Archive for the ‘Behavior’ Category

Service of At Your Age

Thursday, July 25th, 2019

Photo: calliopegifts.co.uk

You hear the expression, “at your age,” at both ends of your life. When you were young, did a parent, teacher or babysitter ever say, “You should know better at your age!”

At the other end of the spectrum, “Three of the most dreaded words in the English language for those over 65 are ‘at your age,’ ” wrote Helen Rabinovitz, a recent follower of this blog. This post was her idea.

Photo: metrosource.com

“My most recent encounter was at urgent care,” she wrote. “I’d been coughing for weeks and finally went to see a doctor. She stood in front of me—she was about 35–arms crossed and said…. ‘you realize, Helen, that AT YOUR AGE bronchitis can be dangerous.’”

She went on: “Of course I’ve also heard… ‘isn’t that too spicy to eat at your age?’ or ‘Shouldn’t you dress more conservatively at your age?’”

Photo: instantoffices.com

She added: “This makes me wonder…how old is ‘at your age?’ At what point do all of us poor, old and decrepit folks know that we’re actually ‘at your age’ old? Have you ever been frustrated when someone, who hasn’t had your life experience, says that to you? I’d like to respond, ‘at your age’ you should have better manners!!!”

Did people say those words to you when you were little? Do they in your middle years?  Do they irritate you too? We are expected to be inclusive in every other part of our lives. Will the sexagenarian and septuagenarian candidates for president and other high office help us overcome the age hurdle?

 

Photo: commuityrising.kasasa.com

Service of Employee Behavior: It Reflects on a Company’s or Organization’s Image

Monday, December 17th, 2018

Photo: perfect.image.co.uk

Brearley girls date unknown. Photo: fadepop.top

Most organizations diligently protect their images but it’s not always clear to members or employees how important each person can be.

I was first aware of this as a young child. We wore school uniforms. Students were asked to behave  in public to reflect well on the school. “You represent us out there.” Made sense to me. [Many of us graduated from the school bus and took NYC public transportation as early as 5th grade.]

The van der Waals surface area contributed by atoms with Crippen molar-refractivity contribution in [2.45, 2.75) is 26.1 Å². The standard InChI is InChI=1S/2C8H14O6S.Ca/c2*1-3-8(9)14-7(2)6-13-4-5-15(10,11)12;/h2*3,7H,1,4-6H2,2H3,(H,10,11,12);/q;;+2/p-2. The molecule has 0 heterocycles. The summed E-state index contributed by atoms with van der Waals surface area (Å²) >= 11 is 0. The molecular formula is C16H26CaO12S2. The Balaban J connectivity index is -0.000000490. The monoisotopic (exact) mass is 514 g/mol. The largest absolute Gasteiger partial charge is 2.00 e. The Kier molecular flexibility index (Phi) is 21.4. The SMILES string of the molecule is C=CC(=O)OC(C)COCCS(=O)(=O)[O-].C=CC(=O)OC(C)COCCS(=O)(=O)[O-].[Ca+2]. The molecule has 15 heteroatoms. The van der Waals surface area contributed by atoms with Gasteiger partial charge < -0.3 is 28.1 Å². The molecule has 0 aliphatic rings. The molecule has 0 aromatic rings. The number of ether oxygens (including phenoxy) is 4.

What about corporations? Just last week a friend told me that she’d had a few good job interviews via Skype with various people at a company and never received a response when she followed up with one of the staffers to see if she was still in the running. Such thoughtlessness on the part of a company’s employees reflects poorly on it.

Photo: careeraddict.com

How difficult is it for someone to draft a simple note–approved by the appropriate entities–to send any candidate the  moment they are no longer being considered for a position? It took less than one minute to write this rough draft: “Hello________. Our job search took a different direction since we spoke. We enjoyed meeting you, thank you for your time, and have kept your resume on file. We look forward to being in touch again should the right position open up. We wish you all the best.” It’s important to keep up the spirits of anyone looking for a job and to make every candidate feel good about themselves. It costs little to do and reflects well on a company if its employees show empathy.

Photo: psychologies.co.uk

In my line of work following up is my middle name.  I don’t expect to hear from people I pursue in my PR and fundraising efforts unless they are interested in my client’s product or event or in participating in a fundraising project. If the answer is “NO,” I am grateful to be told and think well of the person [and by extension, their company] for taking the time because they have been mindful of mine.